I don’t know what’s more embarrassing: that it took me until 2015 to read Shirley Jackson’s 1959 classic The Haunting of Hill House or that it took me until 2015 for me to read my first Shirley Jackson story 1. Or that I actually saw the movie adaptation of this novel before I read the book. At least it was the 1963 movie — the good one — and not the trainwreck from a few years ago.
No live organism can continue for long to exist sanely under conditions of absolute reality; even larks and katydids are supposed, by some, to dream. Hill House, not sane, stood by itself against its hills, holding darkness within; it had stood so for eighty years and might stand for eighty more. Within, walls continued upright, bricks met neatly, floors were firm, and doors were sensibly shut; silence lay steadily against the wood and stone of Hill House, and whatever walked there, walked alone.
But now Hill House is going to have guests.
For Doctor John Montague, Hill House offers a chance to find scientific proof of the supernatural. Luke Sanderson, whose aunt owns Hill House, joins Montague to keep an eye on the family property (and I suspect because he is the most expendable of his aunt’s relatives). Eleanor Vance and Theodora (no last name) are the only two (suspected) psychics to accept Montague’s invitation to participate. Wildly bohemian Theodora accepts for reasons that are unclear although they may just boil down to “it sounds like fun.” Timid Eleanor accepts because the expedition offers escape from her terribly constrained world; until very recently she had spent her life tending to her hated mother.
Hill House exudes the very essence of “bad place”; built subtly out of square, the building exerts a malign, disorienting influence on those foolish enough to stay there. Nor is the House willing to settle for subtle effects; the longer the group stays in Hill House, the more overt the disquieting events, the more insidious the House’s probes of their individual weaknesses.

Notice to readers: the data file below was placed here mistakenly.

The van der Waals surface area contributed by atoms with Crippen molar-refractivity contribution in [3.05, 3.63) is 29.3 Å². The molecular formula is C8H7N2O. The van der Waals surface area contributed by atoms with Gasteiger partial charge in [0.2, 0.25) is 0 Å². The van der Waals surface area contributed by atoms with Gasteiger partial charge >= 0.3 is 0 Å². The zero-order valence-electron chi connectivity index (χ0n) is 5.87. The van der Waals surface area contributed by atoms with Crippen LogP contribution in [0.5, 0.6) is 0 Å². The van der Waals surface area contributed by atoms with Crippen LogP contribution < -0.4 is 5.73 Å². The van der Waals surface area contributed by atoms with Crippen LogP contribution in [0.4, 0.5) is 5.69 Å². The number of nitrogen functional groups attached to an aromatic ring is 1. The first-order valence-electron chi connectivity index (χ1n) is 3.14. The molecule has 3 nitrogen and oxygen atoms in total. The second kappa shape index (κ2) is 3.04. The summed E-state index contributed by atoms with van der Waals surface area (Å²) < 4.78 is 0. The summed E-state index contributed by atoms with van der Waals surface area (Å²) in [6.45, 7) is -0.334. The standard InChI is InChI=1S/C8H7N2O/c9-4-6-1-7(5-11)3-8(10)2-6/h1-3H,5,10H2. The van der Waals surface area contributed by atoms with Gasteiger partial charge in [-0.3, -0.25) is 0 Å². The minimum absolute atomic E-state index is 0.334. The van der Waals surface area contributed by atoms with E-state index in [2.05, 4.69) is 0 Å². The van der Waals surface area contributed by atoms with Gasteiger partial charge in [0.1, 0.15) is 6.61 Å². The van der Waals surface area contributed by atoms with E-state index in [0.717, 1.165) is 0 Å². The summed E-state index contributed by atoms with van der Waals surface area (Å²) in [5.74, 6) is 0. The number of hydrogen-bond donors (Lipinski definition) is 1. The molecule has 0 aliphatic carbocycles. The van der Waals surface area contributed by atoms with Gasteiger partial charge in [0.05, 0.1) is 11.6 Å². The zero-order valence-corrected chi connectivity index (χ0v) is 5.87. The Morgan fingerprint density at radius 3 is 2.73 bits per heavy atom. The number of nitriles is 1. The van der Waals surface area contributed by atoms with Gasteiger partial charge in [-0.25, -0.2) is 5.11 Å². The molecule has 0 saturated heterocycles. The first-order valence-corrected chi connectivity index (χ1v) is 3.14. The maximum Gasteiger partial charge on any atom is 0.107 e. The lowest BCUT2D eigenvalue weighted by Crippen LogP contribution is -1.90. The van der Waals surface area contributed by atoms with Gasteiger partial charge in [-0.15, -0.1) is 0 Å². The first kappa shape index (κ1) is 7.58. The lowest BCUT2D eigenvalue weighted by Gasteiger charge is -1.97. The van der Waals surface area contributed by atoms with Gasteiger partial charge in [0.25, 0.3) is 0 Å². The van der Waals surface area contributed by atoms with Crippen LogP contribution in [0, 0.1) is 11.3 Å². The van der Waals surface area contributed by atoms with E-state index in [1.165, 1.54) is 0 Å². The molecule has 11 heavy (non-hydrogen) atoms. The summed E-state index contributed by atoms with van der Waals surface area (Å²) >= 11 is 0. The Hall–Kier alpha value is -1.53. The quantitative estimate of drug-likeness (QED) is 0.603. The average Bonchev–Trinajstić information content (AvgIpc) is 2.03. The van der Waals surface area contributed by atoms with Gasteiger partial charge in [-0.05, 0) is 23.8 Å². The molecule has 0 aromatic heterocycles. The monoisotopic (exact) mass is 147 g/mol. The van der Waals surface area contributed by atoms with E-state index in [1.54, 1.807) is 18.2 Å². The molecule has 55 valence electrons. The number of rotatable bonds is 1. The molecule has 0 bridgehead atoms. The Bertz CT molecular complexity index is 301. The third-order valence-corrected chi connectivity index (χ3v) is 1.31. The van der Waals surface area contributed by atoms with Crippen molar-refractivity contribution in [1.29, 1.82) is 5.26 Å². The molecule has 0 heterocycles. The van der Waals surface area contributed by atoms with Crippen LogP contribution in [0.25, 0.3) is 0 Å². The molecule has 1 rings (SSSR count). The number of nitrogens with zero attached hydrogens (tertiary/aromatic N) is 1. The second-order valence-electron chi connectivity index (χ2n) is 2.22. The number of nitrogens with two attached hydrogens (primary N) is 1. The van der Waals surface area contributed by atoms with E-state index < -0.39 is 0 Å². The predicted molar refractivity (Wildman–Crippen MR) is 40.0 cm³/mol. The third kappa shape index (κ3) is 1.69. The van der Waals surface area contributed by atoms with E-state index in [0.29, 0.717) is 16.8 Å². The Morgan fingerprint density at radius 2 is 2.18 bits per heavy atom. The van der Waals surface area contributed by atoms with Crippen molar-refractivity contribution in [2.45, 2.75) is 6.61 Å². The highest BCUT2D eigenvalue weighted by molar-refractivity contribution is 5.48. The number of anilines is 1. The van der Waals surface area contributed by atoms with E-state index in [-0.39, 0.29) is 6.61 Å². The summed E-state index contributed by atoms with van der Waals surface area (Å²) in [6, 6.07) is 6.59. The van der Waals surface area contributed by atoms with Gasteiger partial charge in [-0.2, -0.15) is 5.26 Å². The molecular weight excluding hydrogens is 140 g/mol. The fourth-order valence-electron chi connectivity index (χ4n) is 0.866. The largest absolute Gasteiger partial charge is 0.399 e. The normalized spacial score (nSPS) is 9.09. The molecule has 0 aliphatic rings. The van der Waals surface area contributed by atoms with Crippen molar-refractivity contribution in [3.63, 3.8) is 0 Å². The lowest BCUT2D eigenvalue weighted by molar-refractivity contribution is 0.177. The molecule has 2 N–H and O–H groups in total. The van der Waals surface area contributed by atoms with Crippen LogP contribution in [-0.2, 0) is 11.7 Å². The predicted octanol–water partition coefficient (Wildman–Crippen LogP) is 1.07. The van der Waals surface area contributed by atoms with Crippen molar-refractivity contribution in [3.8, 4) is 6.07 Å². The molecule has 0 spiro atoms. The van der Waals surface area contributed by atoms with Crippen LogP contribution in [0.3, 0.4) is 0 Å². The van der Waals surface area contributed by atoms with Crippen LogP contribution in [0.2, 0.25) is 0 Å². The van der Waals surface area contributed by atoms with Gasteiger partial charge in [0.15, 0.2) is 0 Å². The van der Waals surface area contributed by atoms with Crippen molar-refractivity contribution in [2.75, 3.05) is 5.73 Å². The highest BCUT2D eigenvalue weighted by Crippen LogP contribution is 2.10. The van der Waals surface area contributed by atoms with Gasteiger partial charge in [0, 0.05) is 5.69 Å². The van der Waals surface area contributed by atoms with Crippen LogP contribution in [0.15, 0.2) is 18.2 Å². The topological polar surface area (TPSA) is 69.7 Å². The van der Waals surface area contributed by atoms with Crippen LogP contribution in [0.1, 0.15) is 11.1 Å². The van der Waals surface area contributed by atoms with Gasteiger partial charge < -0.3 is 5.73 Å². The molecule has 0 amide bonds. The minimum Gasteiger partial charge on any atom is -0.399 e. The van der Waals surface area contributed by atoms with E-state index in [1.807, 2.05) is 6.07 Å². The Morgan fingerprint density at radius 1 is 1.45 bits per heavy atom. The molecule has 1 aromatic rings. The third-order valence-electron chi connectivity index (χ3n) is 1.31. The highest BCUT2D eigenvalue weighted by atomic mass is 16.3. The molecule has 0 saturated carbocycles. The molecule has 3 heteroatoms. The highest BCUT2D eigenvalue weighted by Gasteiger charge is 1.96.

For vulnerable Eleanor, Hill House may be mad, bad, and dangerous to know but her experiences there are the most liberating, joyful feelings she has ever known. How could she bear to leave the first place where she seemed welcome?
I meant for this to be one of the books I reviewed in the week before Halloween, but by the time I made that decision, other people had already signed it out. Oh, well.
Back when I was reviewing that old Canadian radio show of weird horror, Nightfall2, I was a bit surprised at how consistently small towns and rural locations were treated as inherently terrible, awful places; I assume this is because Nightfall’s producers were from Toronto. It’s a shame that as far as I know Nightfall never adapted The Haunting of Hill House , because the malevolent house near the doomed, wretched town would have fit right into their repertoire.
I know that this deservedly popular novel influenced Stephen King; it must have influenced others. The architectural premise, that deviations from the square made the subtle wrongness of the building, reminded me of Dean Motter’s 1980s comic series Mr. X. I wonder if the malevolent psychotecture of Radiant City is Hill House writ large
I saw the 1963 film adaptation of the novel with a group of UW students just this last September. Much of the audience was strongly (and loudly) in favour of the burgeoning romance between Eleanor and Theodora. The film had to be to somewhat indirect in its depiction of lesbian romance; the Hays code was doomed but by no means dead in 1963. The book is somewhat less subtle than the film, as this bit of internal dialogue from Eleanor demonstrates:
I could help her in her shop, Eleanor thought; she loves beautiful things and I would go with her to find them. We could go anywhere we pleased, to the edge of the world if we liked, and come back when we wanted to. (…) and she is laughing because I am not going to be lonely any more. (…) I was right to come because journeys end in lovers meeting.”
If the book ended there, that could even be a happy ending. Unfortunately it does not stop there, Theodora is kind of a jerk and the House isn’t slow to exploit the opportunities it sees
This short work is rightly considered a classic. Readers more familiar with horror genres likes splatterpunk may be surprised that the novel depends very little on explicit graphic violence and far more on suggestion and implication. It’s not even clear if there really is an entity inhabiting the House or if Eleanor is simply slowly going mad on her own.
1: I at first thought that I must have read Jackson’s short story “The Lottery,” but I looking at its ISFDB entry, I don’t see any anthology or collection containing it that I might have read. There was a radio adaptation by Ernest Kinoy, but while I have listened to much of Kinoy’s work — he wrote for X Minus One —this particular example was for NBC Presents: Short Story, to which I have never listened. Perhaps I know about this story by cultural osmosis, the same way that I can tell you about Sunshine Sketches of a Little Town without ever having read it.
2: No relation to the Asimov story.